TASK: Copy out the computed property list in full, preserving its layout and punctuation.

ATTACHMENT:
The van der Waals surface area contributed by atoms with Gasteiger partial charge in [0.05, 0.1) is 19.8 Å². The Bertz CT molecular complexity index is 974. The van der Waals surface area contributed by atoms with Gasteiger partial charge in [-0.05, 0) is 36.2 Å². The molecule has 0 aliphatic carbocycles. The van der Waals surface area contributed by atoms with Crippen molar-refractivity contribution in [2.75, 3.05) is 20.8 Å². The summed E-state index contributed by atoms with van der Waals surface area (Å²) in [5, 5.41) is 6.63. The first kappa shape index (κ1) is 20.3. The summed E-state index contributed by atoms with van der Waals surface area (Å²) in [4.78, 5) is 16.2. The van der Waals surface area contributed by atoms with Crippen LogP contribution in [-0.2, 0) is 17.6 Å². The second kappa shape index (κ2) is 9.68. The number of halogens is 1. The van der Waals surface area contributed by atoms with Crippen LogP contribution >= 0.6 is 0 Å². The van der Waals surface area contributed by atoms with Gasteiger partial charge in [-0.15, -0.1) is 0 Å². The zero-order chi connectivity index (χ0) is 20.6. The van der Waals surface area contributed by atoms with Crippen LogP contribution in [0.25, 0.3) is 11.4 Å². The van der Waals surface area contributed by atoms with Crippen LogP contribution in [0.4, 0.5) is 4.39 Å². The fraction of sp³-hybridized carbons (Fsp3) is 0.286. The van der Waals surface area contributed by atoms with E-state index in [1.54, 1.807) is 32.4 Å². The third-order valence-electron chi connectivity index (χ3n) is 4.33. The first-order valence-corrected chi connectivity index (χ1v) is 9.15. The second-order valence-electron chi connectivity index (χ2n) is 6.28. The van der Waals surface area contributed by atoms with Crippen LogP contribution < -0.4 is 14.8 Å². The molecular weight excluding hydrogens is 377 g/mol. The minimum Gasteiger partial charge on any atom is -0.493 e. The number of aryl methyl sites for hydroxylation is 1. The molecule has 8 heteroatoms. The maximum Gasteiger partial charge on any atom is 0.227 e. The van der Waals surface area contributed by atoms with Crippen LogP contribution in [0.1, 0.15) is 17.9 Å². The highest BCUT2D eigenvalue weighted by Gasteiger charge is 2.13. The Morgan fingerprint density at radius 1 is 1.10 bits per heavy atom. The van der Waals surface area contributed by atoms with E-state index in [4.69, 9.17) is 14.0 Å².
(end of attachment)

The van der Waals surface area contributed by atoms with Gasteiger partial charge in [0.05, 0.1) is 19.8 Å². The Bertz CT molecular complexity index is 974. The van der Waals surface area contributed by atoms with Gasteiger partial charge in [-0.05, 0) is 36.2 Å². The molecule has 0 aliphatic carbocycles. The van der Waals surface area contributed by atoms with Crippen molar-refractivity contribution in [2.75, 3.05) is 20.8 Å². The summed E-state index contributed by atoms with van der Waals surface area (Å²) in [5, 5.41) is 6.63. The first kappa shape index (κ1) is 20.3. The summed E-state index contributed by atoms with van der Waals surface area (Å²) in [4.78, 5) is 16.2. The van der Waals surface area contributed by atoms with Crippen LogP contribution in [-0.2, 0) is 17.6 Å². The second kappa shape index (κ2) is 9.68. The number of halogens is 1. The van der Waals surface area contributed by atoms with Crippen LogP contribution >= 0.6 is 0 Å². The van der Waals surface area contributed by atoms with Gasteiger partial charge in [-0.15, -0.1) is 0 Å². The zero-order chi connectivity index (χ0) is 20.6. The van der Waals surface area contributed by atoms with Crippen LogP contribution in [0.25, 0.3) is 11.4 Å². The van der Waals surface area contributed by atoms with Crippen LogP contribution in [0.4, 0.5) is 4.39 Å². The fraction of sp³-hybridized carbons (Fsp3) is 0.286. The van der Waals surface area contributed by atoms with E-state index in [1.54, 1.807) is 32.4 Å². The third-order valence-electron chi connectivity index (χ3n) is 4.33. The first-order valence-corrected chi connectivity index (χ1v) is 9.15. The second-order valence-electron chi connectivity index (χ2n) is 6.28. The van der Waals surface area contributed by atoms with Crippen LogP contribution < -0.4 is 14.8 Å². The molecular weight excluding hydrogens is 377 g/mol. The minimum Gasteiger partial charge on any atom is -0.493 e. The number of aryl methyl sites for hydroxylation is 1. The molecule has 8 heteroatoms. The maximum Gasteiger partial charge on any atom is 0.227 e. The van der Waals surface area contributed by atoms with Crippen LogP contribution in [0.1, 0.15) is 17.9 Å². The highest BCUT2D eigenvalue weighted by Gasteiger charge is 2.13. The Morgan fingerprint density at radius 1 is 1.10 bits per heavy atom. The van der Waals surface area contributed by atoms with E-state index in [4.69, 9.17) is 14.0 Å².